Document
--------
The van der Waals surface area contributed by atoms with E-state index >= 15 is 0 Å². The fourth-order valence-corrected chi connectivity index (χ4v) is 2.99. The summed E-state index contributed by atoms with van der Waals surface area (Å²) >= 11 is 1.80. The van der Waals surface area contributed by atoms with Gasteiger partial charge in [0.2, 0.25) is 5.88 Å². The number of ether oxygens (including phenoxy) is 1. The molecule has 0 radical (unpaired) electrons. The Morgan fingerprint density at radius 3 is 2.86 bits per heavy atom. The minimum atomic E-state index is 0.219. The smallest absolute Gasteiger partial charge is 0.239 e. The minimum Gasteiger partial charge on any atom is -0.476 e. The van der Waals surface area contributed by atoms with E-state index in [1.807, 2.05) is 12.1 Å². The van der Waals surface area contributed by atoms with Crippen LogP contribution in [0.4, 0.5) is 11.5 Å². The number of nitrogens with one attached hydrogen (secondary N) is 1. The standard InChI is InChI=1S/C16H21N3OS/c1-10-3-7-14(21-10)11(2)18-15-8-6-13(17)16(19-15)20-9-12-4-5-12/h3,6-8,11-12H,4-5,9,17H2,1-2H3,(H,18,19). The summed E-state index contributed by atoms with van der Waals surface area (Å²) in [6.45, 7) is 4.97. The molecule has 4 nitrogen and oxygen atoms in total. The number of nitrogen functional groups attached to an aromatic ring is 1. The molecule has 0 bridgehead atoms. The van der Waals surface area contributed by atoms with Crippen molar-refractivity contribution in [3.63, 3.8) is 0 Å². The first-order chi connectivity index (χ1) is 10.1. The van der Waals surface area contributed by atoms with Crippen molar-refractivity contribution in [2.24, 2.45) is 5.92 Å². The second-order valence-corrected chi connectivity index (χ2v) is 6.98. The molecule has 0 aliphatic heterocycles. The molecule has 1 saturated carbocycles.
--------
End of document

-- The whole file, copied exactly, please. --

The van der Waals surface area contributed by atoms with E-state index >= 15 is 0 Å². The fourth-order valence-corrected chi connectivity index (χ4v) is 2.99. The summed E-state index contributed by atoms with van der Waals surface area (Å²) >= 11 is 1.80. The van der Waals surface area contributed by atoms with Gasteiger partial charge in [0.2, 0.25) is 5.88 Å². The number of ether oxygens (including phenoxy) is 1. The molecule has 0 radical (unpaired) electrons. The Morgan fingerprint density at radius 3 is 2.86 bits per heavy atom. The minimum atomic E-state index is 0.219. The smallest absolute Gasteiger partial charge is 0.239 e. The minimum Gasteiger partial charge on any atom is -0.476 e. The van der Waals surface area contributed by atoms with E-state index in [1.807, 2.05) is 12.1 Å². The van der Waals surface area contributed by atoms with Crippen LogP contribution in [0.4, 0.5) is 11.5 Å². The number of nitrogens with one attached hydrogen (secondary N) is 1. The standard InChI is InChI=1S/C16H21N3OS/c1-10-3-7-14(21-10)11(2)18-15-8-6-13(17)16(19-15)20-9-12-4-5-12/h3,6-8,11-12H,4-5,9,17H2,1-2H3,(H,18,19). The summed E-state index contributed by atoms with van der Waals surface area (Å²) in [6.45, 7) is 4.97. The molecule has 4 nitrogen and oxygen atoms in total. The number of nitrogen functional groups attached to an aromatic ring is 1. The molecule has 0 bridgehead atoms. The van der Waals surface area contributed by atoms with Crippen molar-refractivity contribution in [3.63, 3.8) is 0 Å². The first-order chi connectivity index (χ1) is 10.1. The van der Waals surface area contributed by atoms with Crippen molar-refractivity contribution in [2.24, 2.45) is 5.92 Å². The second-order valence-corrected chi connectivity index (χ2v) is 6.98. The molecule has 0 aliphatic heterocycles. The molecule has 1 saturated carbocycles.